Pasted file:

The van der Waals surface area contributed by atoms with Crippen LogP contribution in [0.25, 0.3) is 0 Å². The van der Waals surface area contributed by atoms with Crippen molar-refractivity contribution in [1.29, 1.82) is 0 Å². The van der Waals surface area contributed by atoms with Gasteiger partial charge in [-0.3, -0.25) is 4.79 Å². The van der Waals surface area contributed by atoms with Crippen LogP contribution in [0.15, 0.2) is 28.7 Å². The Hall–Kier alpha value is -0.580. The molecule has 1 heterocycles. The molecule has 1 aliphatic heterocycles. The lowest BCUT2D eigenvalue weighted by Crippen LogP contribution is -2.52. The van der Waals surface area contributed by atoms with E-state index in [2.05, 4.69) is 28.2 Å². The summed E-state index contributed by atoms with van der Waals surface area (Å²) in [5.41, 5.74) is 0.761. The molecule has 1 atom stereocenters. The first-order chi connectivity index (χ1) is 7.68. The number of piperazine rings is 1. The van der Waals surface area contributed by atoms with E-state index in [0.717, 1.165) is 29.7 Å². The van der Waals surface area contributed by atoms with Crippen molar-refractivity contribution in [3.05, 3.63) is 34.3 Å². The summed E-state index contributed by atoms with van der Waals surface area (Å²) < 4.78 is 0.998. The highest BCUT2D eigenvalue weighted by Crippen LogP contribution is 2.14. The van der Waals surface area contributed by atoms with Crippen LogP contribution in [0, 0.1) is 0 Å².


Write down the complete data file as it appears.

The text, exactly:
The van der Waals surface area contributed by atoms with Crippen LogP contribution in [0.25, 0.3) is 0 Å². The van der Waals surface area contributed by atoms with Crippen molar-refractivity contribution in [1.29, 1.82) is 0 Å². The van der Waals surface area contributed by atoms with Gasteiger partial charge in [-0.3, -0.25) is 4.79 Å². The van der Waals surface area contributed by atoms with Crippen LogP contribution in [0.15, 0.2) is 28.7 Å². The Hall–Kier alpha value is -0.580. The molecule has 1 heterocycles. The molecule has 1 aliphatic heterocycles. The lowest BCUT2D eigenvalue weighted by Crippen LogP contribution is -2.52. The van der Waals surface area contributed by atoms with E-state index in [2.05, 4.69) is 28.2 Å². The summed E-state index contributed by atoms with van der Waals surface area (Å²) in [5.41, 5.74) is 0.761. The molecule has 1 atom stereocenters. The first-order chi connectivity index (χ1) is 7.68. The number of piperazine rings is 1. The van der Waals surface area contributed by atoms with E-state index in [0.717, 1.165) is 29.7 Å². The van der Waals surface area contributed by atoms with Crippen molar-refractivity contribution in [3.05, 3.63) is 34.3 Å². The summed E-state index contributed by atoms with van der Waals surface area (Å²) < 4.78 is 0.998. The highest BCUT2D eigenvalue weighted by Crippen LogP contribution is 2.14. The van der Waals surface area contributed by atoms with Crippen LogP contribution in [0, 0.1) is 0 Å².